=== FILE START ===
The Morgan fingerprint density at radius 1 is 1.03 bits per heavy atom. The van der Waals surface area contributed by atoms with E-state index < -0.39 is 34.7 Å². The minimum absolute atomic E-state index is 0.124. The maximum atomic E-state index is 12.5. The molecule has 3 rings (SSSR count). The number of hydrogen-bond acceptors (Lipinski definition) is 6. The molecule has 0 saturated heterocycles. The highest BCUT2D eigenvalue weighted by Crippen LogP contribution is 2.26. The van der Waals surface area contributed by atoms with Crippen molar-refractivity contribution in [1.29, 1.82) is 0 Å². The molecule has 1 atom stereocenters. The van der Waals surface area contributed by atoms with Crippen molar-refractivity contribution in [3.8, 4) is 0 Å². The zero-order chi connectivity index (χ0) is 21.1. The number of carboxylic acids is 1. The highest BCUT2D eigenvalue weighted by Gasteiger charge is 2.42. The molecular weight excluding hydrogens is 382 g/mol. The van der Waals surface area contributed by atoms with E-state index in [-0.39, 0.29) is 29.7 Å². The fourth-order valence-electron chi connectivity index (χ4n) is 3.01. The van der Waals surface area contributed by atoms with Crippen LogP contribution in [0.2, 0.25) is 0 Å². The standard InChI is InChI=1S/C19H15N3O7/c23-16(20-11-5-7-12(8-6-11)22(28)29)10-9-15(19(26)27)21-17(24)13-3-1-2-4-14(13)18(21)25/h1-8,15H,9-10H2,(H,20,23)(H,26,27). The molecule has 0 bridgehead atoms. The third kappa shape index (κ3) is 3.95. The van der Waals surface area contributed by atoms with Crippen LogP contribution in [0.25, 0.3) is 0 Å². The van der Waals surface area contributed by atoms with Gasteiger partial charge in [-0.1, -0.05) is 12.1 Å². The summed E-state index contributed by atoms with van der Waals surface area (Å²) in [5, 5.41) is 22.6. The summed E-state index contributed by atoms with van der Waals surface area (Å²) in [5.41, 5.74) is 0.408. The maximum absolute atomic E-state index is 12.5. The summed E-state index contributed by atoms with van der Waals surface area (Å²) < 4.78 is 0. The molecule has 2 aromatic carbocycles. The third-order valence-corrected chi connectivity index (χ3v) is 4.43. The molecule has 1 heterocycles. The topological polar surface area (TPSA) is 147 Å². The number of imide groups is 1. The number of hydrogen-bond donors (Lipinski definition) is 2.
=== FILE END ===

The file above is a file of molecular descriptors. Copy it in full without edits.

The Morgan fingerprint density at radius 1 is 1.03 bits per heavy atom. The van der Waals surface area contributed by atoms with E-state index < -0.39 is 34.7 Å². The minimum absolute atomic E-state index is 0.124. The maximum atomic E-state index is 12.5. The molecule has 3 rings (SSSR count). The number of hydrogen-bond acceptors (Lipinski definition) is 6. The molecule has 0 saturated heterocycles. The highest BCUT2D eigenvalue weighted by Crippen LogP contribution is 2.26. The van der Waals surface area contributed by atoms with Crippen molar-refractivity contribution in [1.29, 1.82) is 0 Å². The molecule has 1 atom stereocenters. The van der Waals surface area contributed by atoms with Crippen molar-refractivity contribution in [3.8, 4) is 0 Å². The zero-order chi connectivity index (χ0) is 21.1. The number of carboxylic acids is 1. The highest BCUT2D eigenvalue weighted by Gasteiger charge is 2.42. The molecular weight excluding hydrogens is 382 g/mol. The van der Waals surface area contributed by atoms with E-state index in [-0.39, 0.29) is 29.7 Å². The fourth-order valence-electron chi connectivity index (χ4n) is 3.01. The van der Waals surface area contributed by atoms with Crippen LogP contribution in [0.2, 0.25) is 0 Å². The standard InChI is InChI=1S/C19H15N3O7/c23-16(20-11-5-7-12(8-6-11)22(28)29)10-9-15(19(26)27)21-17(24)13-3-1-2-4-14(13)18(21)25/h1-8,15H,9-10H2,(H,20,23)(H,26,27). The molecule has 0 bridgehead atoms. The third kappa shape index (κ3) is 3.95. The van der Waals surface area contributed by atoms with Crippen LogP contribution in [0.25, 0.3) is 0 Å². The van der Waals surface area contributed by atoms with Gasteiger partial charge in [-0.1, -0.05) is 12.1 Å². The summed E-state index contributed by atoms with van der Waals surface area (Å²) in [5, 5.41) is 22.6. The summed E-state index contributed by atoms with van der Waals surface area (Å²) in [5.41, 5.74) is 0.408. The maximum absolute atomic E-state index is 12.5. The summed E-state index contributed by atoms with van der Waals surface area (Å²) < 4.78 is 0. The molecule has 2 aromatic carbocycles. The third-order valence-corrected chi connectivity index (χ3v) is 4.43. The molecule has 1 heterocycles. The topological polar surface area (TPSA) is 147 Å². The number of imide groups is 1. The number of hydrogen-bond donors (Lipinski definition) is 2.